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5 political candidates file lawsuit

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Three judicial candidates in Marion County and two candidates for the Indiana House are suing the county Board of Voter Registration and Election Board, alleging they were denied access to public information.

The lawsuit filed Thursday in Marion Circuit Court claims that the Marion County Board of Voter Registration illegally denied the candidates access to public information in its voter registration base. The plaintiffs also allege that the Election Board violated the public record laws by not adopting a policy that would allow them access to the information.

The plaintiffs are Greg Bowes, the former Marion County assessor who is a Democratic candidate for Superior Court judge; Marion Superior judge candidates Mark King, a Democrat, and Paul Ogden, a Republican; and Zach Mulholland and Brian Cooper, both Democrats running for the Indiana House.

Bowes’ campaign issued a press release Thursday morning announcing the lawsuit. He, along with King and Ogden, are running against the slated candidates in Marion County – the candidates endorsed by the local Democratic and Republican parties.

According to the release, the plaintiffs believe the two county boards are “doing the bidding of the party county chairmen in violation of the law. The board members are paid with tax dollars, but serve at the pleasure of the county chairmen.”

In January, Ogden sent a letter to the Indiana Judicial Qualifications Commission arguing that the Marion County judicial candidate fees are required “slating fees” that the commission prohibited in a 1992 advisory opinion. Both political parties ask for thousands of dollars from their judicial candidates – anywhere from $12,000 to $13,500 –but party chairman contend that the fees aren’t mandatory and are strictly designed to help cover costs.

In Marion County, Republican and Democratic candidates get the same number of judicial candidate ballot spots. Parties hold slating conventions where they endorse who will appear on the ballot and each party collects money from those candidates to pay for the election costs. If someone isn’t slated and decides not to run against the slated candidates, that person receives an 80 percent refund.

 

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  1. Wishing Mary Willis only God's best, and superhuman strength, as she attempts to right a ship that too often strays far off course. May she never suffer this personal affect, as some do who attempt to change a broken system: https://www.youtube.com/watch?v=QojajMsd2nE

  2. Indiana's seatbelt law is not punishable as a crime. It is an infraction. Apparently some of our Circuit judges have deemed settled law inapplicable if it fails to fit their litmus test of political correctness. Extrapolating to redefine terms of behavior in a violation of immigration law to the entire body of criminal law leaves a smorgasbord of opportunity for judicial mischief.

  3. I wonder if $10 diversions for failure to wear seat belts are considered moral turpitude in federal immigration law like they are under Indiana law? Anyone know?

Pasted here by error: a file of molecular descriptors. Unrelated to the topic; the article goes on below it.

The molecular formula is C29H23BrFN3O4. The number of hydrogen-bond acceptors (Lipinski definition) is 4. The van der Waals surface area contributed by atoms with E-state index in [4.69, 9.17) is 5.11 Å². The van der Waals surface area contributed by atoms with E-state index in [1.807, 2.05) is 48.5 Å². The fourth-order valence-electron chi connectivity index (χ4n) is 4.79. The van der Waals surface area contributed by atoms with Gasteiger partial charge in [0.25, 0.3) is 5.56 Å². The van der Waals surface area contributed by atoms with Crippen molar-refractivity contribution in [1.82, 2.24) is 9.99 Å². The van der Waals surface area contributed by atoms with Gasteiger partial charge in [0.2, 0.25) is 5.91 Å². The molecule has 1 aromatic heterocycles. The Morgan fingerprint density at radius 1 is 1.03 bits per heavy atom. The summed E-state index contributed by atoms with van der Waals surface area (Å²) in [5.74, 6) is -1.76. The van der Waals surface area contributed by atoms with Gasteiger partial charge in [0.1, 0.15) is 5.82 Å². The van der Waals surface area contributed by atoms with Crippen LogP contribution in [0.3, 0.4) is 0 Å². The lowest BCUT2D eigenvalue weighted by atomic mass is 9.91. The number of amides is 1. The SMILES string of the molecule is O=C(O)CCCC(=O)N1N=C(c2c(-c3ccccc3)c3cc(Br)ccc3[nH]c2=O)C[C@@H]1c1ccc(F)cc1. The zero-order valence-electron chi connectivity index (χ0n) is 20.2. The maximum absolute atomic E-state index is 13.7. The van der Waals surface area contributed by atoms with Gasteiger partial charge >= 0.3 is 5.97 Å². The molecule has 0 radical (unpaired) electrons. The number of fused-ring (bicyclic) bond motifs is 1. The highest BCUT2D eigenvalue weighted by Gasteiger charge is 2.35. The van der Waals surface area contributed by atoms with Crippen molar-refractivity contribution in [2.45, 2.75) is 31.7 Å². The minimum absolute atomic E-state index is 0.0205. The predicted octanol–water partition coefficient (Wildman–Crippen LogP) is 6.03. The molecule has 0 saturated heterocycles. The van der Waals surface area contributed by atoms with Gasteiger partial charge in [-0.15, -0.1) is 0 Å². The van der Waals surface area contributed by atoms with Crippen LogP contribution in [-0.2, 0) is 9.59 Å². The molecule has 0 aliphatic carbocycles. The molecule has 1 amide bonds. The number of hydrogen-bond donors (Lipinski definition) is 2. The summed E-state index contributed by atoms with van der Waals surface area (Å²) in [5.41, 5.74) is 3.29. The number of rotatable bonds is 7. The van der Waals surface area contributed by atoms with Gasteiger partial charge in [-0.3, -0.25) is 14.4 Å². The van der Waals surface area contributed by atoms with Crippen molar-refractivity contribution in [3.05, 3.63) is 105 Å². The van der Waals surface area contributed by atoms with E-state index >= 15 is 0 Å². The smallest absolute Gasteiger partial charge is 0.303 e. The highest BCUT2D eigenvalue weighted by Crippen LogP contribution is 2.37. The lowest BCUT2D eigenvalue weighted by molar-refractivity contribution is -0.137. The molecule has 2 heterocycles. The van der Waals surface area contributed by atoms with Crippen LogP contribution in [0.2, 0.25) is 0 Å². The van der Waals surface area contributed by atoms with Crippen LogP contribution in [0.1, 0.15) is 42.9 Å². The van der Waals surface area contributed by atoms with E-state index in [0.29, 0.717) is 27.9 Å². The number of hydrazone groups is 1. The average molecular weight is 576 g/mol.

4. What a fine article, thank you! I can testify firsthand and by detailed legal reports (at end of this note) as to the dire consequences of rejecting this truth from the fine article above: "The inclusion and expansion of this right [to jury] in Indiana’s Constitution is a clear reflection of our state’s intention to emphasize the importance of every Hoosier’s right to make their case in front of a jury of their peers." Over $20? Every Hoosier? Well then how about when your very vocation is on the line? How about instead of a jury of peers, one faces a bevy of political appointees, mini-czars, who care less about due process of the law than the real czars did? Instead of trial by jury, trial by ideological ordeal run by Orwellian agents? Well that is built into more than a few administrative law committees of the Ind S.Ct., and it is now being weaponized, as is revealed in articles posted at this ezine, to root out post moderns heresies like refusal to stand and pledge allegiance to all things politically correct. My career was burned at the stake for not so saluting, but I think I was just one of the early logs. Due, at least in part, to the removal of the jury from bar admission and bar discipline cases, many more fires will soon be lit. Perhaps one awaits you, dear heretic? Oh, at that Ind. article 12 plank about a remedy at law for every damage done ... ah, well, the founders evidently meant only for those damages done not by the government itself, rabid statists that they were. (Yes, that was sarcasm.) My written reports available here: Denied petition for cert (this time around): http://tinyurl.com/zdmawmw Denied petition for cert (from the 2009 denial and five year banishment): http://tinyurl.com/zcypybh Related, not written by me: Amicus brief: http://tinyurl.com/hvh7qgp

  5. Justice has finally been served. So glad that Dr. Ley can finally sleep peacefully at night knowing the truth has finally come to the surface.

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